A new optogenetic technology developed by scientists, called optogenetic immunomodulation, is capable of turning on immune cells to attack melanoma tumors in mice.
Using near-infrared light, researchers at the University of Massachusetts Medical School and Texas A&M Health Science Center Institute of Biosciences & Technology have shown they can selectively activate an immune response by controlling the flow of calcium ions into the cell. This breakthrough could lead to less invasive, and more controlled and selective immunotherapies for cancer treatment.
‘Scientists have been using optogenetics, which combine recent breakthroughs in both optical technology and genetics, to stimulate the activity of individual neurons in animals using light.’
Advertisement"This is the first time anybody has used optogenetic techniques to stimulate the immune system, much less to fight cancer cells," said study author Gang Han, PhD, assistant professor of biochemistry & molecular pharmacology at UMass Medical School. "The advantage an optogentic approach has over other immunotherapies, which typically activate global immune responses, is that we now have the tools to closely monitor the dose and location of the treatment to mitigate potential side effects to healthy tissues."
Neuroscientists have been using optogenetics, which combine recent breakthroughs in both optical technology and genetics, to stimulate the activity of individual neurons in animals using light. Nerve cells are engineered with light-sensitive proteins that allow researchers to send or stop sending nerve impulses when they are exposed to a particular color of light. This has allowed researchers to map and decode neural circuitry in live animals.
Adapting this technology for use in other cells has proved challenging. Optogenetic technologies targeting neurons rely on the electrical impulses these cells use to quickly transmit messages. Other cells use different, and more diverse, methods of communicating, making them more difficult to turn on and off. These cells are also typically found deeper in the body where it is difficult for light to penetrate.
Dr. Han, in collaboration with Yubin Zhou, PhD, assistant professor at the Center for Translational Cancer Research at the Texas A&M Health Science Center Institute of Biosciences & Technology, approached these problems by focusing on the flow of calcium ions into cells as a potential on/off switch and using specially designed up-conversion nanoparticles to activate them. Details of the technology were published in eLife.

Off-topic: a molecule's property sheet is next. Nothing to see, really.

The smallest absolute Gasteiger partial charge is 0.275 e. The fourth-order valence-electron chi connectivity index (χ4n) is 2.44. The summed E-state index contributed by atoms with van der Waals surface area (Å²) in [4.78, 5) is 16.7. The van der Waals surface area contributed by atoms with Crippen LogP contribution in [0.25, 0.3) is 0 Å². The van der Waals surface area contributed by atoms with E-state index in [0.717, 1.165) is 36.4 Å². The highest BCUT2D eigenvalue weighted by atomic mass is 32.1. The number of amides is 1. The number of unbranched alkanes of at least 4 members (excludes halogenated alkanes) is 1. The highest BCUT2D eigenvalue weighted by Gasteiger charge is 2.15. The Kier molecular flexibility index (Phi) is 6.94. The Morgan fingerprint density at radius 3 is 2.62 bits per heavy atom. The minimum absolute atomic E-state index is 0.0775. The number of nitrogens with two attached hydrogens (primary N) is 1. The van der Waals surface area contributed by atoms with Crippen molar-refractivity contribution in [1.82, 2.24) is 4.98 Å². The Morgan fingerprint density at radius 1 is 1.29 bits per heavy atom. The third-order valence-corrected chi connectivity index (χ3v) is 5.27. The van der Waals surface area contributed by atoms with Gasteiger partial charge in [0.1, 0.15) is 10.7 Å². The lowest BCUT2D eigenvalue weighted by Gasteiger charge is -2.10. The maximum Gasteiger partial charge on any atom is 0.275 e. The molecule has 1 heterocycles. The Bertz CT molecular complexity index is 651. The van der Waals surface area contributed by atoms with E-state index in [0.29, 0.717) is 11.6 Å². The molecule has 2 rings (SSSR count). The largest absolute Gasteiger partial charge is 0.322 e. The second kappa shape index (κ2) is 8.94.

Dr. Zhou and his team genetically engineered dendritic cells with a light-sensitive calcium gate-controlling protein. When exposed to blue light, the calcium ion gates on the dendritic cell open and it is activated. (Once activated, the dendritic cells are responsible for programming T-cells that than attack infected or cancerous cells.) When the light is turned off, the gates close and the dendritic cells turn off.
To reach immune cells in a live animal, Han attached to the cells a nanoparticle he developed that converts near-infrared light into visible blue light. Unlike blue light, near-infrared light can penetrate tissue to a depth of two centimeters. When the near-infrared light hits the nanoparticle inside the animal it converts it to blue light. This, in turn, activates the light sensitive protein controlling the flow of calcium to the cell.
The light-sensitive cells and nanoparticles, called opto-CRAC, were then delivered with the tumor antigen surrogate ovalbumin to mice with melanoma tumors in their lymph nodes to see if an immune response could be activated to target cancer cells. A tumor antigen, such as ovalbumin, is needed to program newly activated T-cells with their intended target.
"When we exposed a near-infrared laser beam to these animal models injected with both the nanoparticle and the genetically engineered immune cells, this caused calcium channels on the dendritic cells to open and we saw a corresponding increase in the number of T-cells that were activated," said Han.
"More importantly," said Han, "we saw significantly suppressed tumor growth and reduced tumor volume in these animals. This suggests that the activated dendritic cells were successfully programming T-cells to attack the tumor."
One advantage of this method is that researchers can finely tune which cells are activated and in what part of the body. This specificity could potentially reduce system-wide side effects often seen with other targeted cancer immunotherapies.
It's also likely that this technique can be adapted to study other immune, heart, endocrine or hematopoietic cells. "Any cell that used calcium to perform its task could potentially be activated using this newly developed technology," said Han. "The flexibility of this system means it can be adapted to explore other cellular processes while minimally interfering with other physiological or biological functions."